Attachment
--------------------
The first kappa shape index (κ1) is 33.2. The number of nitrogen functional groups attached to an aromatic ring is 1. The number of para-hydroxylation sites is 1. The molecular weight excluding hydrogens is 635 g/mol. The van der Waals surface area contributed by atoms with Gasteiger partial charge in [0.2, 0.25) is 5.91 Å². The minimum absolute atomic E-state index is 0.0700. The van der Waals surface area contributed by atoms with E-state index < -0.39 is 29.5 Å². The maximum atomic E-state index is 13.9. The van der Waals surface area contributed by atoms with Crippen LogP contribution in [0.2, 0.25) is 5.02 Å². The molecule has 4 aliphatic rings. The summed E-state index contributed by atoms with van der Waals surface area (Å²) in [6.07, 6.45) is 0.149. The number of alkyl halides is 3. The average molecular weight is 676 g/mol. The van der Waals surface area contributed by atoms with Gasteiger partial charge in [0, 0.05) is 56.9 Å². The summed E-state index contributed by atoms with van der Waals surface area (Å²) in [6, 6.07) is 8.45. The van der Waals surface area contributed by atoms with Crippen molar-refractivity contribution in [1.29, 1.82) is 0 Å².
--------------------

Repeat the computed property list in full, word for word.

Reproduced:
The first kappa shape index (κ1) is 33.2. The number of nitrogen functional groups attached to an aromatic ring is 1. The number of para-hydroxylation sites is 1. The molecular weight excluding hydrogens is 635 g/mol. The van der Waals surface area contributed by atoms with Gasteiger partial charge in [0.2, 0.25) is 5.91 Å². The minimum absolute atomic E-state index is 0.0700. The van der Waals surface area contributed by atoms with E-state index < -0.39 is 29.5 Å². The maximum atomic E-state index is 13.9. The van der Waals surface area contributed by atoms with Crippen LogP contribution in [0.2, 0.25) is 5.02 Å². The molecule has 4 aliphatic rings. The summed E-state index contributed by atoms with van der Waals surface area (Å²) in [6.07, 6.45) is 0.149. The number of alkyl halides is 3. The average molecular weight is 676 g/mol. The van der Waals surface area contributed by atoms with Gasteiger partial charge in [0, 0.05) is 56.9 Å². The summed E-state index contributed by atoms with van der Waals surface area (Å²) in [6, 6.07) is 8.45. The van der Waals surface area contributed by atoms with Crippen molar-refractivity contribution in [1.29, 1.82) is 0 Å².